Who is this that darkens counselHe continues in this vein for two entire chapters, until Job collapses under the weight of his own questions. The moral is clear here--man is what he is, and he can neither understand nor question God's decisions about the operation of the universe. He can only accept it.
By words without knowledge?
Now gird up your loins like a man,
And I will ask you, and you instruct Me!
Where were you when I laid the foundation of the earth!
Tell Me, if you have understanding,
Who set its measurements, since you know?
Or who stretched the line on it? (38:2-5)
The New Testament extends more or less logically from the Old, but it also has the advantage of showing up after Plato and Aristotle had already set the rules for philosophy. As such, St. Paul's admonitions to the Church sometimes read like a combination of Hebrew theology and Platonic philosophy. Nowhere is that more clear than in 1 Corinthians. (I shamefully admit that I shamelessly stole this analysis from Nathan Gilmour, great or otherwise.):
Now you are Christ's body, and individually members of it. And God has appointed in the church, first apostles, second prophets, third teachers, then miracles, then gifts of healings, helps, administrations, various kinds of tongues. All are not apostles, are they? All are not prophets, are they? All are not teachers, are they? All are not workers of miracles, are they? All do not have gifts of healings, do they? All do not speak with tongues, do they? All do not interpret, do they? But earnestly desire the greater gifts. (1 Corinthians 12:27-31)The echoes of The Republic should be clear--each has his place in life and in the life of the Church, and one must act within one's place. (Paul leaves open a desire for greater gifts but leaves it at desire--you can't make those happen; they must come from God, if they come at all.) Further, that your station depends on gifts rather than merit suggests there's not a whole lot you can do about it. You are what you are, and you have to operate as such.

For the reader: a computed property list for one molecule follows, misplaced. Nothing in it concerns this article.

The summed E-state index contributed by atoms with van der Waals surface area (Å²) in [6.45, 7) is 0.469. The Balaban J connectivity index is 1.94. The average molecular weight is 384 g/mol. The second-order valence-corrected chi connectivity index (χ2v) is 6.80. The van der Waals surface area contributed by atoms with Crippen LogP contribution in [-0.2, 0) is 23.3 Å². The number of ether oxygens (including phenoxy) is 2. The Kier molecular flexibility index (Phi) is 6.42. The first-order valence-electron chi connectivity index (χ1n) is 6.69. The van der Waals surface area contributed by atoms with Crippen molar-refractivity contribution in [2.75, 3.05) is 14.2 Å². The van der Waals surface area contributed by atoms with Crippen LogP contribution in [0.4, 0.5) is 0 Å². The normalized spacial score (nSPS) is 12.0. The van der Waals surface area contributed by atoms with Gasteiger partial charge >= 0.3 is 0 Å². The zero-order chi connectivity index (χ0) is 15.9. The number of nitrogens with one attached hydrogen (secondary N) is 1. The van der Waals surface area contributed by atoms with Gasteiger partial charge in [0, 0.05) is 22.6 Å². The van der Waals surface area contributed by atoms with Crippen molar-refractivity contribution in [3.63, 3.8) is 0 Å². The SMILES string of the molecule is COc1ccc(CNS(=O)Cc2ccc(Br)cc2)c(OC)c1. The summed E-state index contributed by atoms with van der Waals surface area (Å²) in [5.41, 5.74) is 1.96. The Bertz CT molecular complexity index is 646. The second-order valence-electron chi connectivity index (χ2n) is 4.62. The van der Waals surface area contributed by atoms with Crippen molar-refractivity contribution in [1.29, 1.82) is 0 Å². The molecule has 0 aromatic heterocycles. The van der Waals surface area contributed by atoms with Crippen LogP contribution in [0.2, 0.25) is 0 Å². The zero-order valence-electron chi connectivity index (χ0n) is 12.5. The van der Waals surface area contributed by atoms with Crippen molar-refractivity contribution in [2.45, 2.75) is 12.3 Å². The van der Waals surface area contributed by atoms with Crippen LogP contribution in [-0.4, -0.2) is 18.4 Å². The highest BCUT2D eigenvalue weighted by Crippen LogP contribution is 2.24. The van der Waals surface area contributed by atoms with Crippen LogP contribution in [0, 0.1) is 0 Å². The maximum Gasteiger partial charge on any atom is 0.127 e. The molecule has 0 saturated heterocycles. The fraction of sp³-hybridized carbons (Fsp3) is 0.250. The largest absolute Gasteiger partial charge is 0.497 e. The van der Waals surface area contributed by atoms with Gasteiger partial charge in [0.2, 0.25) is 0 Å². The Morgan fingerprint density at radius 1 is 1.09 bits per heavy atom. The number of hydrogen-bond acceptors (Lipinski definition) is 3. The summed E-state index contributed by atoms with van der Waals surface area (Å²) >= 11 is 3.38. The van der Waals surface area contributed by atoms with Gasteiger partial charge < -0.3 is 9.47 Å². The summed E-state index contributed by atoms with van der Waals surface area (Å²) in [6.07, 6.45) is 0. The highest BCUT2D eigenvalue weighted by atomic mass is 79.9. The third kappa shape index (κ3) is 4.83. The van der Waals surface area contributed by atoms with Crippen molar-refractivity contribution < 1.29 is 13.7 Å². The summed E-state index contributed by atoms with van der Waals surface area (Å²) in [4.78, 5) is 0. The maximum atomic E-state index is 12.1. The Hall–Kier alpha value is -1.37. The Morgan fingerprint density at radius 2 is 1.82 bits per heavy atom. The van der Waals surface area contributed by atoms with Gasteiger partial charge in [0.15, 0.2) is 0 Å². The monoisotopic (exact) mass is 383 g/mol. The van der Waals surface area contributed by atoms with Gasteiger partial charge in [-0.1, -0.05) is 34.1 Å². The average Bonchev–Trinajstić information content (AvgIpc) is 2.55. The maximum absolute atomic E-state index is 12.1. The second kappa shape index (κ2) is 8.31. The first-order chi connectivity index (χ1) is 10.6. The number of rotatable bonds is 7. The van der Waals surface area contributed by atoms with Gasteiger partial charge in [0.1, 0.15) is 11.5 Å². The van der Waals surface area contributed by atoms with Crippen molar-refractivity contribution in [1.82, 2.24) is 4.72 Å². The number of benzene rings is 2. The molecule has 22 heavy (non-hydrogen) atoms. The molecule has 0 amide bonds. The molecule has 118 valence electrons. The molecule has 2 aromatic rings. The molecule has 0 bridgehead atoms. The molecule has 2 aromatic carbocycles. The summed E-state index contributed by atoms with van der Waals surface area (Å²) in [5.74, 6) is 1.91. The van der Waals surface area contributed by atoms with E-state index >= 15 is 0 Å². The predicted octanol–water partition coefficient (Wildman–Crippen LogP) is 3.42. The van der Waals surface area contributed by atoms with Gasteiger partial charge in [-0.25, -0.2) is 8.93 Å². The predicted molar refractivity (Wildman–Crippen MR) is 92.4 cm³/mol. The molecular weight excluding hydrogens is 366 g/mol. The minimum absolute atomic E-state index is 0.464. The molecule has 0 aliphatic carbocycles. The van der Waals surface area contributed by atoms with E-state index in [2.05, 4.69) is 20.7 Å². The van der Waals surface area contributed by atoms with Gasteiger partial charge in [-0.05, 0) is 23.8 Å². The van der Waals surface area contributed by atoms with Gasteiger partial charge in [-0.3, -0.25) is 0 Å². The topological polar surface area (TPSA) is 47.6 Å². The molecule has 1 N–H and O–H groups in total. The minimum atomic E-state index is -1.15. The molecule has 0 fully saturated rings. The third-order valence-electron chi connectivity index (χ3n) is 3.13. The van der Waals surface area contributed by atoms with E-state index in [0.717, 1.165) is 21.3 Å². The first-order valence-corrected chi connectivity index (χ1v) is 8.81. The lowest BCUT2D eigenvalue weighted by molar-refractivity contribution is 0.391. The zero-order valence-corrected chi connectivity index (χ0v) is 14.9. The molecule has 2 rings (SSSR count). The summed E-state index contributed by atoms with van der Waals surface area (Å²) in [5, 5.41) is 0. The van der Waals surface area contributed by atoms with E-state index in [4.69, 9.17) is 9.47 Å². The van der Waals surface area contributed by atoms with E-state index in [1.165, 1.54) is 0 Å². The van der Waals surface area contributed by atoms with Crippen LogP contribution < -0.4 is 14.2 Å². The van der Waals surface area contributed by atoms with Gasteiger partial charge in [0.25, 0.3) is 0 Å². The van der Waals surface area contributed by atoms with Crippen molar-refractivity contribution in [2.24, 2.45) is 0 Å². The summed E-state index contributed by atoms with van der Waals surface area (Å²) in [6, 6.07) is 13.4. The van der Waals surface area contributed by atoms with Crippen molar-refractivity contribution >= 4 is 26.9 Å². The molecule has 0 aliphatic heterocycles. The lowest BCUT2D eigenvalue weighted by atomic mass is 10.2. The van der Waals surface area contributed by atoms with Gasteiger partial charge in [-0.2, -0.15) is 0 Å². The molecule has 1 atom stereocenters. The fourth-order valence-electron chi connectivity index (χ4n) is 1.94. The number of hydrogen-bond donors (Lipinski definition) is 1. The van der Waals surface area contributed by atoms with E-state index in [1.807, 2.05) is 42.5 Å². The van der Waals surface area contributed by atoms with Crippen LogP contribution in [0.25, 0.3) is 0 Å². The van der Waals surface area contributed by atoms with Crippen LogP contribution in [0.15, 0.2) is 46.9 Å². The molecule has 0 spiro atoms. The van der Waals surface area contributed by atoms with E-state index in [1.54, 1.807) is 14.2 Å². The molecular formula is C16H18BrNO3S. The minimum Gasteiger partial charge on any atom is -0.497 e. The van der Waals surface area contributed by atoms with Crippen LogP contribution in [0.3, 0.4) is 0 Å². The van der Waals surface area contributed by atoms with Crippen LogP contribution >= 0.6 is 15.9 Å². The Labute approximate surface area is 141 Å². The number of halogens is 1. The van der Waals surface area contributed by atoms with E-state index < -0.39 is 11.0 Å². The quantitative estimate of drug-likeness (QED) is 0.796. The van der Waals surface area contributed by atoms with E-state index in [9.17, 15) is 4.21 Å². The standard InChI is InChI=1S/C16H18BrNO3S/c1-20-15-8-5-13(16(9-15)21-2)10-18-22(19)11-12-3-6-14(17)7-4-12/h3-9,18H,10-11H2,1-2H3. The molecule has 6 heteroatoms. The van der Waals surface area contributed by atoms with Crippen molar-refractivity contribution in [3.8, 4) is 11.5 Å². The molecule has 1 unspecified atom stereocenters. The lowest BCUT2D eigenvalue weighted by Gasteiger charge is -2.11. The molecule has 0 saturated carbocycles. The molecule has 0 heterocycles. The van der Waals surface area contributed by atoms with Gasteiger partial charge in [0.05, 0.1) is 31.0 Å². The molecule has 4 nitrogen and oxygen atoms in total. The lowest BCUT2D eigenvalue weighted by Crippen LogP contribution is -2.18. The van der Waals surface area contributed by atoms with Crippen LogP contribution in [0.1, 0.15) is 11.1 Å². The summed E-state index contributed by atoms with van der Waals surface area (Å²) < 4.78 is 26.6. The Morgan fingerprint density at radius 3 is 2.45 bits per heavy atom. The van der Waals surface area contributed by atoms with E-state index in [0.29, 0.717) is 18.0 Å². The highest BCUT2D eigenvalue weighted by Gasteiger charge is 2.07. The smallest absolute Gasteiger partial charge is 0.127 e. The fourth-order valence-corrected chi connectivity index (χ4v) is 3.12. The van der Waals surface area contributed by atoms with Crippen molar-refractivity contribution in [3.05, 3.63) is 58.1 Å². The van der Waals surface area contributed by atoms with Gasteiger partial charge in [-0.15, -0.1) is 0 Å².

Christian theologians through the years have softened these hard truths, for better or for worse. This post is already getting long, so I'm not going to go through a lot of them, but I do want to address John Calvin's view on contingency, both because I'm a Presbyterian and because I'm reading through The Institutes right now. Calvin expands and explicates the Book of Job on understanding God. Calvin's God is more understandable than Job's, it is true, but the end result is essentially the same:
Our knowledge should serve first to teach us fear and reverence; secondly, with it as our guide and teacher, we should learn to seek every good from him, and, having received it, to credit it to his account. For how can the thought of God penetrate your mind without your realizing immediately that, since you are his handiwork, you have been made over and bound to his command by right of creation, that you owe your life to him?--that whatever you undertake, whatever you do, ought to be ascribed to him? (Institutes I.ii.2).Calvin thus collapses knowledge about God into submission to Him; in the end, knowledge and submission become the same thing, since knowledge without submission gets corrupted due to human stupidity--which "is caused not only by vain curiosity but by an inordinate desire to know more than is fitting" (I.iv.1). True knowledge, true wisdom, and true submission are thus all the same thing, all bound up in what Calvin calls piety. To know anything requires a recognition of one's place in the universe and a submission to it.
Next time: Where it all went wrong, at least in America.